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The nature of funding and production is something that is on my mind a lot and keeps many artists awake. One wonders whether having a sense of financial uncertainty is good for an artist – they work harder and provide more gigs; find economic ways to get their music produced – but I feel there are far more detrimental and negative aspects. I am pleased for Pane as he earned that honour and has been allowed a certain freedom and elasticity. Listen to his E.P. and it is not crammed with needless instruments and effects. What one hears is something natural and pure: an artist stretching his imagination but displaying a keen ear (and eye) for concision and focus. Not to hark on about Island Records but that is quite a coup for someone so young. It would be nice to see that association continue in the future. Having Pane on their books would be a bonus for them and he, I think, would fit perfectly into their stable. Right now, I am looking ahead and where Harry Pane will go now. Another E.P./album seems certain but one thinks, when that arrives, how it will be funded. I would like to see him go down the crowd-funding route. Some artists can be sniffy when you bring up that area. To me, as long as you give the supporters proper recompense and reward, it is a mutually-beneficial cohabitating that means a musician need not sweat fiduciary nightmares – the fan gets something and knows they have helped make an album/E.P. If a musician has enough money, and goes down this path to save themselves spending a bit of cash, there are some ethical qualms. For Pane, he is not Scrooge McDuck – diving into a huge vault of coins at the end of each day. It would allow Pane’s fans to back a wonderful project and the artist an opportunity to conserve some finance for other considerations – maybe pouring it into a great music video or funding vinyl releases of the album/E.P.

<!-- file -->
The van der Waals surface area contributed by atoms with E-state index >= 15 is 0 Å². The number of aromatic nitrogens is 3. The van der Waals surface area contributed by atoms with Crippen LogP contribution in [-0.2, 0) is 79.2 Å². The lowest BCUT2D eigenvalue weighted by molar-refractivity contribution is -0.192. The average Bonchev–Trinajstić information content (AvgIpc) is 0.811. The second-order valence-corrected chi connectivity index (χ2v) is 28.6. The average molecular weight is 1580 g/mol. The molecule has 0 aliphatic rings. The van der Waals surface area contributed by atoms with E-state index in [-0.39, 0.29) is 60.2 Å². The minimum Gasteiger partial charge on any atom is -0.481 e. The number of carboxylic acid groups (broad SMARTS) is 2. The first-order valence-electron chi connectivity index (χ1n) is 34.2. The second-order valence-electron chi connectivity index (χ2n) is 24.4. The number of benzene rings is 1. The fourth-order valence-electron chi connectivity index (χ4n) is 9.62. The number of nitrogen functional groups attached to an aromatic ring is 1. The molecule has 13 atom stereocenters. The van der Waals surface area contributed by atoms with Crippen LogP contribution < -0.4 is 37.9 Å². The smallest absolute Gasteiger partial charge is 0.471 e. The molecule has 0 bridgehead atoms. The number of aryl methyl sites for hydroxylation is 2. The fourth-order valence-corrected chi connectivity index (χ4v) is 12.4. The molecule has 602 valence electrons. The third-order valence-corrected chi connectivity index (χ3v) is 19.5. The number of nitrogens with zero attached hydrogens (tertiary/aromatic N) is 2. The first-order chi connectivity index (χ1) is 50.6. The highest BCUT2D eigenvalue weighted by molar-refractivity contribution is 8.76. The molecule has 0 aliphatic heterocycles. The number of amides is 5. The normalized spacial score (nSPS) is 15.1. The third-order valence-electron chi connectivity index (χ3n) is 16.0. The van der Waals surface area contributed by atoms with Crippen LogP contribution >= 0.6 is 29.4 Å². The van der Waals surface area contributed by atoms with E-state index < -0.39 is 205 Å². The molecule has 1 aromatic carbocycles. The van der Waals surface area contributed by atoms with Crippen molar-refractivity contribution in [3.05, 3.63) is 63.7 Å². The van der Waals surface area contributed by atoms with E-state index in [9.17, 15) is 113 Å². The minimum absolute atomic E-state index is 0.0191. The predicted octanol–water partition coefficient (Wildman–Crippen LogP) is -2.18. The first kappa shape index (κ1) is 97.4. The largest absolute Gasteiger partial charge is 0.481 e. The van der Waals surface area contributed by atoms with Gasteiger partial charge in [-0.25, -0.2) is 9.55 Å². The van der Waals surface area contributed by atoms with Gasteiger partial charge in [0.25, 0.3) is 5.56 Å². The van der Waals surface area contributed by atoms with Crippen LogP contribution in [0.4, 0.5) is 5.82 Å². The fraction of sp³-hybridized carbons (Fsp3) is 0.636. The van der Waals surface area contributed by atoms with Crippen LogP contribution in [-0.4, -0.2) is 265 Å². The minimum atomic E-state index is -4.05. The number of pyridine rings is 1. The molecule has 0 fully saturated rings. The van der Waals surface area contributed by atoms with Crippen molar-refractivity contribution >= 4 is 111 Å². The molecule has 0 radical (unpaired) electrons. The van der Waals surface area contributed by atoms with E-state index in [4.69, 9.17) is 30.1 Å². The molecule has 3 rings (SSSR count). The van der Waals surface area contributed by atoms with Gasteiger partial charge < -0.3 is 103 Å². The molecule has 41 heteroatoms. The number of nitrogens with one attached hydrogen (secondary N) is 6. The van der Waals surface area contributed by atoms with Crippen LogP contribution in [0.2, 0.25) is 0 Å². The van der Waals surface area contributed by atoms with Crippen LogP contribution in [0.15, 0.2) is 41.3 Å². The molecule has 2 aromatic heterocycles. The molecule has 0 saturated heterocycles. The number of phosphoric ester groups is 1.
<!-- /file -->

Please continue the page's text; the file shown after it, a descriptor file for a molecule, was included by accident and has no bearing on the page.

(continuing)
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Looking at the credits for The Wild Winds and one cannot help but be impressed by its producer and location: Dani Castelar and Valencia. The fact Pane got to go to Spain and record in such a Paradise. Down in the port-city; he got to enjoy the southeastern coast – where the Turia River entangles the Mediterranean Sea – and surrounded by futuristic structures, planetarium and interactive musicians; the wonderful vistas and gorgeous views. I am all for keeping things basic and making recording simple and affordable but, in this case, one can see the case for going to Valencia. Not only, whilst there, could Pane get inspiration for songs but have a perfect place to relax. One thinks of the modern artists sweating in a high-tech studio and it being a rather robotic and unremarkable procedure. That is true in a lot of cases but, if one can achieve it, going somewhere inspiring like Valencia not only creates a better working environment but an all-in-one holiday/retreat where an artist can get ideas for music and chill at the same time. Kudos to Pane who, one suspects, was not there for a jolly – it was a considered choice and has, as a result, led to some atmospheric, scenic and beautiful music. One hears the E.P. and looks at Valencia: its coast and age-old geography; that clash of modern and historic and the diverse population there. Even if you are British, and do not have a lot of cash, France is on our doorstep – as is Scotland (if you are English). Do your research and investigate those studios that provide a sense of the inspirational but affordable at the same time. One imagines a jaunt to Paris, say, would not be that expensive. The studio costs are not as steep as they are here and, whilst in the city, you get access to romantic and heart-melting images. It is a romantic, perfect city that can make the heart beat faster and compel every musician – not only those who make tender, touching sounds.